UNDP botswana provides US$ 75,000 from UB40 concert to support Civil Society initiatives
Tuesday, 22 June 2004: This month the UNDP Botswana donated funds from a UB40 concert to assist HIV/AIDS organizations to fight the epidemic.
In 2001 the worldwide famous rock group UB40 staged a special concert in their hometown of Birmingham to celebrate their 21st Anniversary. Part of the concert proceeds was intended to benefit HIV/AIDS interventions by civil society organizations.
As a result of an invitation to UB40 to join the United Nations' ongoing campaign to stop the alarming spread of HIV/AIDS, the group has released an amount of US$ 75,000 [seventy-five thousand dollars] from the proceeds of that concert, to UNDP Botswana to disburse to deserving organizations in the area of HIV/AIDS.
During the month of June, the Resident Representative, Mr Bjørn Førde, visited a number of villages and towns to disburse the funds to beneficiary organizations most of which are orphan care givers. In all a total of seven organizations benefited from an amount of US$ 10570.00, each.
"UNDP is committed to working with Civil Society Organizations as development partners", said the UNDP Resident Representative, Mr Bjørn Førde, when disbursing the funds, adding that: "hey are important development agents, especially in confronting social problems. No country can deliver community services efficiently without CSO involvement, hence there is need for governments to form strategic partnership with CSO for the betterment of their people".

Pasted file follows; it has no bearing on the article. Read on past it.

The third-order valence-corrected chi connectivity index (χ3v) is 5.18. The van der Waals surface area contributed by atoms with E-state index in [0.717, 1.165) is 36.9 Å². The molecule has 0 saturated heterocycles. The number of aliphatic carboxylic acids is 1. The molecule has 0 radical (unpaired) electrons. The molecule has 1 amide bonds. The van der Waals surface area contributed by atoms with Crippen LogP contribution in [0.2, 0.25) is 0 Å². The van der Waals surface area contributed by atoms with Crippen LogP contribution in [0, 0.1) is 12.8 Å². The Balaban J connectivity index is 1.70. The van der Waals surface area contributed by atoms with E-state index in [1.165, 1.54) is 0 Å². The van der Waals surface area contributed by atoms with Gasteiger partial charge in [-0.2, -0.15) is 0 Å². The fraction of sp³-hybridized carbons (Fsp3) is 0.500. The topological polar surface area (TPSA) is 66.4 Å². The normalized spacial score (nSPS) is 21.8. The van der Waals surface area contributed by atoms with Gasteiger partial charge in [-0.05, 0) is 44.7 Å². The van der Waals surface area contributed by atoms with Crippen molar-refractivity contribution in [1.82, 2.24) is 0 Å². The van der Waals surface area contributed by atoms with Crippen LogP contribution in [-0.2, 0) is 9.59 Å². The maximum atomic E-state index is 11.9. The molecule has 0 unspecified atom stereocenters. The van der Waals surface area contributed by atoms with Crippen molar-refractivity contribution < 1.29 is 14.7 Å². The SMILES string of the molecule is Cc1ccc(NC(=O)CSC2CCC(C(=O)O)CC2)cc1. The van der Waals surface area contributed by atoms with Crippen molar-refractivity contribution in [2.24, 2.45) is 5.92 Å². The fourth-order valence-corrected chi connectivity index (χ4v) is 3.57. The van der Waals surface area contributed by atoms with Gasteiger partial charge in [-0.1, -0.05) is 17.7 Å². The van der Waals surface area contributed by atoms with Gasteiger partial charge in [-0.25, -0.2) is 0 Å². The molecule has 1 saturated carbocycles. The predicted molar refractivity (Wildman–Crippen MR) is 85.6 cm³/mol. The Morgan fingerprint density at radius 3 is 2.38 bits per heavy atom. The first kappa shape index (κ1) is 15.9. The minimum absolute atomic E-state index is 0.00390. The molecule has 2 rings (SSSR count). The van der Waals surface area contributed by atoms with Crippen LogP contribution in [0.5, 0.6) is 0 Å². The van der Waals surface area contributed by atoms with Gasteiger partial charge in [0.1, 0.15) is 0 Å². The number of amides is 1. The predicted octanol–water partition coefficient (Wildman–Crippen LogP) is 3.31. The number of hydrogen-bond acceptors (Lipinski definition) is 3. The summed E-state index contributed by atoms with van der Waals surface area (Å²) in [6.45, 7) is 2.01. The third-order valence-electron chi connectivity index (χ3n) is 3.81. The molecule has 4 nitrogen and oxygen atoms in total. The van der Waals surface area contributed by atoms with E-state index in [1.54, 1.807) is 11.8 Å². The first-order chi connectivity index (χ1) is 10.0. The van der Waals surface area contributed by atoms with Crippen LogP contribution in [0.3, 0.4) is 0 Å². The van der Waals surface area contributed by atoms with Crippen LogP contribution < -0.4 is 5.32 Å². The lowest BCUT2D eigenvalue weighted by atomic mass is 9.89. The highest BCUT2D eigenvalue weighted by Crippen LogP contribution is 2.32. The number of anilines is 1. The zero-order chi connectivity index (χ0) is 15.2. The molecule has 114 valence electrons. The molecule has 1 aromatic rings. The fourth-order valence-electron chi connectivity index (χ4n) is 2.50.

He indicated that so many things relating to HIV/AIDS couldn't be handled and tackled by government alone. UNDP believes very strongly in a strong and vibrant civil society, able to attend to problems at grassroots level, he said.
Receiving the cheque in Maun, northwestern Botswana, where the Maun Counseling Center will use the donation to strengthen/support their ongoing community outreach and sensitization programmes, District Commissioner, Mrs Hobona thanked UNDP for "coming directly to the grassroots," and assured the Resident Representative that the money will be put to good use. The Centre also intends to start orphan care programmes in the outlaying areas particularly in Gomare, which is their satellite settlement.
Other beneficiary organizations will use their money to continue with their campaign programmes while others will start income-generating projects such as bakeries and vegetable gardens.
UNDP regards civil society organizations as partners who are complimenting whatever development efforts government provides to its citizenry. They are run by people who deal with problems at grassroots level on a daily basis.
Therefore there is no better placed authority than them to articulate and understand local problems and needs. And there is a need for government to clarify how and how much civil society should be funded from national budgets.
Benefiting organizations were:
Nkaikela Youth Group in Tlokweng